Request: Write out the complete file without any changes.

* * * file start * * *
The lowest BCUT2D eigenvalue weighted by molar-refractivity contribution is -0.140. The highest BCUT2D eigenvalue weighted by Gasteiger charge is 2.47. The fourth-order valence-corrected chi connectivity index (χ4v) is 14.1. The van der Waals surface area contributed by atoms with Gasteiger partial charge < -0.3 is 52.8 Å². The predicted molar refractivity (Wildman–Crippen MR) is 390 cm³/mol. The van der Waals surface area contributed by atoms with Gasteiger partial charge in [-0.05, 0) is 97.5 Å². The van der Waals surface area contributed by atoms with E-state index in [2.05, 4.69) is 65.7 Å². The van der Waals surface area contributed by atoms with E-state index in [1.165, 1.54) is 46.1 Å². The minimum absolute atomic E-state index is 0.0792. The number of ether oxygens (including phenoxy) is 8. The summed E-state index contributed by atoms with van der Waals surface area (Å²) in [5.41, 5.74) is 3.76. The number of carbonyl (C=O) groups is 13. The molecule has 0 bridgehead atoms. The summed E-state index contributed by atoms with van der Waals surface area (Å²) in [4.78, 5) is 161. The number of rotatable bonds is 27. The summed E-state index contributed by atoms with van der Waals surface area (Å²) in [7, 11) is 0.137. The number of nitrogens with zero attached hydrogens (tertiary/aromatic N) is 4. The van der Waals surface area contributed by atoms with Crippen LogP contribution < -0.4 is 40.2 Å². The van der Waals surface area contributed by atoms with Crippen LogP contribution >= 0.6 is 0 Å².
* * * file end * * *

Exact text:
The lowest BCUT2D eigenvalue weighted by molar-refractivity contribution is -0.140. The highest BCUT2D eigenvalue weighted by Gasteiger charge is 2.47. The fourth-order valence-corrected chi connectivity index (χ4v) is 14.1. The van der Waals surface area contributed by atoms with Gasteiger partial charge < -0.3 is 52.8 Å². The predicted molar refractivity (Wildman–Crippen MR) is 390 cm³/mol. The van der Waals surface area contributed by atoms with Gasteiger partial charge in [-0.05, 0) is 97.5 Å². The van der Waals surface area contributed by atoms with E-state index in [2.05, 4.69) is 65.7 Å². The van der Waals surface area contributed by atoms with E-state index in [1.165, 1.54) is 46.1 Å². The minimum absolute atomic E-state index is 0.0792. The number of ether oxygens (including phenoxy) is 8. The summed E-state index contributed by atoms with van der Waals surface area (Å²) in [5.41, 5.74) is 3.76. The number of carbonyl (C=O) groups is 13. The molecule has 0 bridgehead atoms. The summed E-state index contributed by atoms with van der Waals surface area (Å²) in [4.78, 5) is 161. The number of rotatable bonds is 27. The summed E-state index contributed by atoms with van der Waals surface area (Å²) in [7, 11) is 0.137. The number of nitrogens with zero attached hydrogens (tertiary/aromatic N) is 4. The van der Waals surface area contributed by atoms with Crippen LogP contribution < -0.4 is 40.2 Å². The van der Waals surface area contributed by atoms with Crippen LogP contribution >= 0.6 is 0 Å².